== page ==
Hi all, I have just recently submitted an application to study a PhD which has been successful and am now awaiting the result of an application for funding from a research council. Even though I am really passionate about the subject I have chosen to research, I am still weighing up the pros and cons of doing a PhD and it would really help me if I could gain a bit of insight into the life of a typical PhD student and what the usual University requirements are on how you spend your time? For example, does the University ask that you are present at the Uni for a certain number of days a week or hours or can you undertake research from home? What is the best kind of study-life balance for a PhD student do you think? Considering the University I have applied to is about a 45 minute journey from home, this is an important consideration for me.
It would be in Human Geography so humanities/social science.
My university had an 'official' amount of hours you were supposed to be on campus but to be honest I didn't really pay attention to them. We didn't have our own office - rather something called a research 'space' which I found too loud and to distracting to be of any real use. I spent most of my working time either at home or at the library or the public record office. My supervisor had no problem with this at all. In my experience if you make no fuss and do all training/paperwork that is asked of you on time there is no reason for the research office to look into your attendance nor contact you about it. Like I have said this is my experience. I know of another student who complained about her supervisor and was met with questions about her lack of hours on campus.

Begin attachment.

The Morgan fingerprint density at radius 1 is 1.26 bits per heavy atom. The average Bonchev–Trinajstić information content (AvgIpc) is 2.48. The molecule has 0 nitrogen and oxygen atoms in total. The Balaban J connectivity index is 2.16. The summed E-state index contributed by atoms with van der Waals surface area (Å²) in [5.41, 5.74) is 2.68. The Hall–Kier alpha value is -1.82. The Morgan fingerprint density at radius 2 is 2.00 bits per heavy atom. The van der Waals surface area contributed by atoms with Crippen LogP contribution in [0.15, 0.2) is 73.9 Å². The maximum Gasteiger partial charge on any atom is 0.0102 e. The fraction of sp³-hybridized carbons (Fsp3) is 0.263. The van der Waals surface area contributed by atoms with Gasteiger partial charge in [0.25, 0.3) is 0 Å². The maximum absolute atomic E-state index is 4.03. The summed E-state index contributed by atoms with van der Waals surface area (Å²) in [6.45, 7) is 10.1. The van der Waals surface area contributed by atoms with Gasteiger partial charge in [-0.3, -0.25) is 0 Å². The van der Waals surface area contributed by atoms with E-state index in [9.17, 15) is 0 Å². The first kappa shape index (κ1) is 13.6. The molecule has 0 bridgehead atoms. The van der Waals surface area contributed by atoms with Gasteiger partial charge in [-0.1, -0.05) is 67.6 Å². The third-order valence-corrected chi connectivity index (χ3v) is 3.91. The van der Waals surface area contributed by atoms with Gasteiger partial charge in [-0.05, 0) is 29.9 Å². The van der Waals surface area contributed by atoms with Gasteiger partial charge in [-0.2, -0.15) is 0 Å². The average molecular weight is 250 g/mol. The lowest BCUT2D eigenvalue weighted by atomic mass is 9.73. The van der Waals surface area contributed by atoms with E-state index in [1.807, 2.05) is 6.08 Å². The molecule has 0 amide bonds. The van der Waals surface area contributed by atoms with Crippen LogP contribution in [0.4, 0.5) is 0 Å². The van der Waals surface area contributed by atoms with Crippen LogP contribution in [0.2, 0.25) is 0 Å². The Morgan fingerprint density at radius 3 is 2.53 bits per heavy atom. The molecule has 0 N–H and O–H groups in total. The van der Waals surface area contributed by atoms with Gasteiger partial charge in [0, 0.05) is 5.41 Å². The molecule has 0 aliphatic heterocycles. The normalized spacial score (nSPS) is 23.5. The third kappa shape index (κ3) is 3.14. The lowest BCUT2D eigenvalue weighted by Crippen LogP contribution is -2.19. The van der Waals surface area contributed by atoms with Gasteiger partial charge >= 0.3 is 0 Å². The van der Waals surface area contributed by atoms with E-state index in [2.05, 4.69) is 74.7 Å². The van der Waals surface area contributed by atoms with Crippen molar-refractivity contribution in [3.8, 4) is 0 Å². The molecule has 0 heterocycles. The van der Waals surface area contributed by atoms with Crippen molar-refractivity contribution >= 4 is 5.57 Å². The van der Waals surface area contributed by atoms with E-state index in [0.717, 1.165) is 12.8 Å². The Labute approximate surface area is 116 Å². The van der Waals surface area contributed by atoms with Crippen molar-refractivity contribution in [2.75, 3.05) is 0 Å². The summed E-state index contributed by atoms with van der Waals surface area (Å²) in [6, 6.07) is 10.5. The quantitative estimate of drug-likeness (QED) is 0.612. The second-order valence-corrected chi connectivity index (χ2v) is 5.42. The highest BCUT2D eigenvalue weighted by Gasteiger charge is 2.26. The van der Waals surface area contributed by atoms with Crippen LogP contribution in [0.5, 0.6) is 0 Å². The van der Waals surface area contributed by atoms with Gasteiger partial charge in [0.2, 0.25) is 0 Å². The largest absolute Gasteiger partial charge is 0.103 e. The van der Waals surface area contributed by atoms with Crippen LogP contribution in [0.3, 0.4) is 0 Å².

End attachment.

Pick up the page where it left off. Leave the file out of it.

Firstly, I should point out that I am in the sciences, so some of this may be slightly different in the humanities, but I'll try to give general advice!!
I found that, to start with, it was important for me to be on campus as much as I could, if not every day then at least twice a week or so. This was the best way to get to know other students in the department (this will become more important as time goes on, as you will probably need their help/advice/support at some point!), and it was also important to build up a relationship with my supervisors. This is particularly important if you are doing your PhD in a new uni or different department to where you were previously; if you already know your supervisors you might not need to spend as much time with them.
Also, at the beginning there are lots of admin type things to be doing, and it really helps to make yourself known to the admin staff (again, this WILL be useful later on, believe me!) and it is much easier to get these things sorted face to face. You may also be required to have very frequent meeting with your supervisors (I think I was required to have a monthly meeting with them for the first six months, and after each meeting we had to fill in a form, signed by me and my supervisors, and hand this in to the department).
However, as time goes on, and your supervisor learns to trust you, I don't see any reason why you can;t spend more time at home/in the library/wherever suits you best. My project was almost completely computer-based, so I could have done it all from home if I'd wanted to. I did make the effort to attend department meetings, talks by other students etc from time to time, just to make sure they didn't forget who I was! I maintained regular email contact with my supervisors, and made sure we physically met up once every few months or so.